The discussion and facts about net neutrality weren’t because Netflix said “we were paying too much in bandwidth,” it was because certain companies like AT&T, Verizon, Comcast wanted complete and full power over your speeds. These companies wanted to throttle the speed of your internet, and required you to pay more for your service. Although, Netflix does support a free and open internet, there are companies that also support it as well. Take for example this website: vtinependentnewsroom.com we rely on a huge amount of traffic wants and needs equality. The information we provide here belongs to the free and open source, most of the information we do provide is because our Owner Justin Gamache®,B.S., M.Ed shares information or class assignments he completed from his college years. Those are free to read, but only can be shared with his permission or as long as you legally quote his work and words.
The free and open internet, such as NetNeutrality is: The principle that all Internet traffic should be treated equally. Internet traffic includes all of the different messages, files, and data sent over the Internet, including, for example, emails, digital audio files, digital video files, etc. According to Columbia Law School professor Tim Wu, the best way to explain network neutrality is that a public information network will end up being most useful if all content, websites, and platforms (e.g., mobile devices, video game consoles, etc.) are treated equally. A more detailed proposed definition of technical and service network neutrality suggests that service network neutrality is the adherence to the paradigm that operation of a service at a certain layer is not influenced by any data other than the data interpreted at that layer, and in accordance with the protocol specification for that layer.
The idea of an “open Internet” is the idea that the full resources of the Internet and means to operate on it should be easily accessible to all individuals, companies, and organizations. This often includes ideas such as net neutrality, open standards, transparency, lack of Internet censorship, and low barriers to entry. The concept of the open Internet is sometimes expressed as an expectation of decentralized technological power, and is seen by some observers as closely related to open-source software, a type of software program where the maker allows users access to the code that runs the program so that users can improve the software or fix bugs.
Proponents of net neutrality see this as an important component of an “open Internet”, where policies such as equal treatment of data and open web standards allow those using the Internet to easily communicate and conduct business and activities without interference from a third party. A “closed Internet” refers to the opposite situation, in which established persons, corporations or governments favor certain uses. A closed Internet may have restricted access to necessary web standards, artificially degrade some services, or explicitly filter out content. Some countries block certain websites or types of sites and monitor and/or censor Internet use using Internet police, a specialized type of law enforcement or secret police.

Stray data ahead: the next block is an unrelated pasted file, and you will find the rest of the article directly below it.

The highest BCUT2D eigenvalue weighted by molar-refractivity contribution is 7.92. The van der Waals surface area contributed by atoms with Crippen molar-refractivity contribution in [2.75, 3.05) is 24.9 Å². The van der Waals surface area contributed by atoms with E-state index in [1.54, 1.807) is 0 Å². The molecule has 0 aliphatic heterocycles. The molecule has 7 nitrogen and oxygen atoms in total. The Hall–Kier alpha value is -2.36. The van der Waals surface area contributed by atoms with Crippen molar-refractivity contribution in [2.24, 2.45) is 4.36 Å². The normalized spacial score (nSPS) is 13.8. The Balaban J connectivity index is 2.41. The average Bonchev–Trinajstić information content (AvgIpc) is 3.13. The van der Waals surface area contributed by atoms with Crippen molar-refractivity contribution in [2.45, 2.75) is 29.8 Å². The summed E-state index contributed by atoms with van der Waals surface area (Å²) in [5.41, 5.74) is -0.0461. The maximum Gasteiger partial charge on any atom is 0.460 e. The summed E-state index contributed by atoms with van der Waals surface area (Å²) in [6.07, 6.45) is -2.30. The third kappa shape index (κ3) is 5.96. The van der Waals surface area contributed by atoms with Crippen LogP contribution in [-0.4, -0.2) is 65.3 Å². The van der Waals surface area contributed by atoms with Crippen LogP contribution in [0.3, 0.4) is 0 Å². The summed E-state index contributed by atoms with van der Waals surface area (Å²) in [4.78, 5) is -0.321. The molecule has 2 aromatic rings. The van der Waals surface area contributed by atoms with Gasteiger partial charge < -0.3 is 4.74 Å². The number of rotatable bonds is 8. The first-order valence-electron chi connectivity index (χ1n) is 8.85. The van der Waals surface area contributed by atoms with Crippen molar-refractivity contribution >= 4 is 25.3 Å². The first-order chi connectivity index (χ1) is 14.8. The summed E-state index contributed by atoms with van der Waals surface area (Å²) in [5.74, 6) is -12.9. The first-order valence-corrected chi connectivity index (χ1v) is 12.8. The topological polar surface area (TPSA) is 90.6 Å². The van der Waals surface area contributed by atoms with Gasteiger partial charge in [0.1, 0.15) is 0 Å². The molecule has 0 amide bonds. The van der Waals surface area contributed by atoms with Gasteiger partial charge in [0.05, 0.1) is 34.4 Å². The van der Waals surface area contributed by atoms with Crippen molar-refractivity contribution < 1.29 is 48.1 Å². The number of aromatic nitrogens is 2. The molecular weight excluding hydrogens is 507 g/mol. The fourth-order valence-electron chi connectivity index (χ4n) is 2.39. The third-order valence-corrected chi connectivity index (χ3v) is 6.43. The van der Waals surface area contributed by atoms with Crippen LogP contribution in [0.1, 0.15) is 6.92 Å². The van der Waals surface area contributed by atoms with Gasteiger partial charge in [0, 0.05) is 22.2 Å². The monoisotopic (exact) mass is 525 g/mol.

Net neutrality is the principle that Internet service providers and governments regulating the Internet must treat all data on the Internet the same, not discriminating or charging differentially by user, content, website, platform, application, type of attached equipment, or mode of communication.
The term was coined by Columbia University media law professor Tim Wu in 2003, as an extension of the longstanding concept of a common carrier, which was used to describe the role of telephone systems.
A widely-cited example of a violation of net neutrality principles was when the Internet service provider Comcast was secretly slowing (a.k.a. “throttling”) uploads from peer-to-peer file sharing (P2P) applications by using forged packets.Comcast didn’t stop blocking these protocols like BitTorrent until the FCC ordered them to do so. In 2004, The Madison River Communications company was fined US$15,000 by the FCC for restricting their customer’s access to Vonage which was rivaling their own services. AT&T was also caught limiting access to FaceTime, so only those users who paid for the new shared data plans could access the application. In April 2017, an attempt to compromise net neutrality in the United States is being considered by the newly appointed FCC chairman, Ajit Varadaraj Pai. On May 16, 2017, a process began to roll back Open Internet rules, in place since 2015. This rule-making process includes a public comment period that lasts sixty days: thirty days for public comment and thirty days for the FCC to respond.
Research suggests that a combination of policy instruments will help realize the range of valued political and economic objectives central to the network neutrality debate. Combined with strong public opinion, this has led some governments to regulate broadband Internet services as a public utility, similar to the way electricity, gas and water supply is regulated, along with limiting providers and regulating the options those providers can offer.